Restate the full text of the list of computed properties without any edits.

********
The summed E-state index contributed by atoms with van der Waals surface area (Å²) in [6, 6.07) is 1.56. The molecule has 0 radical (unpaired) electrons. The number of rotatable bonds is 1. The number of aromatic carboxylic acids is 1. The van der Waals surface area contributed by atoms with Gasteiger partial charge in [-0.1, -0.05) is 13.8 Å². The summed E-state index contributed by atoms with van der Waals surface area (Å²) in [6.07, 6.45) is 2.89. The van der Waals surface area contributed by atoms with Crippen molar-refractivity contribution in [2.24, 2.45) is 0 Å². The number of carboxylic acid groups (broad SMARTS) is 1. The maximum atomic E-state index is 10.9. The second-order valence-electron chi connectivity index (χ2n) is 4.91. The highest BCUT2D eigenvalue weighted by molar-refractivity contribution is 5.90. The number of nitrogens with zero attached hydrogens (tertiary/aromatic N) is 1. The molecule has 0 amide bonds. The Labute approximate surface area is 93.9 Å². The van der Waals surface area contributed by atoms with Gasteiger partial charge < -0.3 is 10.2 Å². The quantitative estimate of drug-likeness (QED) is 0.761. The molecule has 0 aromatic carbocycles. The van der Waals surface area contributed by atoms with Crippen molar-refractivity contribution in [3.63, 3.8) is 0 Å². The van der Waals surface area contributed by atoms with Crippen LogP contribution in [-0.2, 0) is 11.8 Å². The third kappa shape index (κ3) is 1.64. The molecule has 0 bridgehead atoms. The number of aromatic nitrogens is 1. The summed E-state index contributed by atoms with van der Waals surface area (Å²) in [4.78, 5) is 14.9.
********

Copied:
The summed E-state index contributed by atoms with van der Waals surface area (Å²) in [6, 6.07) is 1.56. The molecule has 0 radical (unpaired) electrons. The number of rotatable bonds is 1. The number of aromatic carboxylic acids is 1. The van der Waals surface area contributed by atoms with Gasteiger partial charge in [-0.1, -0.05) is 13.8 Å². The summed E-state index contributed by atoms with van der Waals surface area (Å²) in [6.07, 6.45) is 2.89. The van der Waals surface area contributed by atoms with Crippen molar-refractivity contribution in [2.24, 2.45) is 0 Å². The number of carboxylic acid groups (broad SMARTS) is 1. The maximum atomic E-state index is 10.9. The second-order valence-electron chi connectivity index (χ2n) is 4.91. The highest BCUT2D eigenvalue weighted by molar-refractivity contribution is 5.90. The number of nitrogens with zero attached hydrogens (tertiary/aromatic N) is 1. The molecule has 0 amide bonds. The Labute approximate surface area is 93.9 Å². The van der Waals surface area contributed by atoms with Gasteiger partial charge < -0.3 is 10.2 Å². The quantitative estimate of drug-likeness (QED) is 0.761. The molecule has 0 aromatic carbocycles. The van der Waals surface area contributed by atoms with Crippen molar-refractivity contribution in [3.63, 3.8) is 0 Å². The van der Waals surface area contributed by atoms with Crippen LogP contribution in [-0.2, 0) is 11.8 Å². The third kappa shape index (κ3) is 1.64. The molecule has 0 bridgehead atoms. The number of aromatic nitrogens is 1. The summed E-state index contributed by atoms with van der Waals surface area (Å²) in [4.78, 5) is 14.9.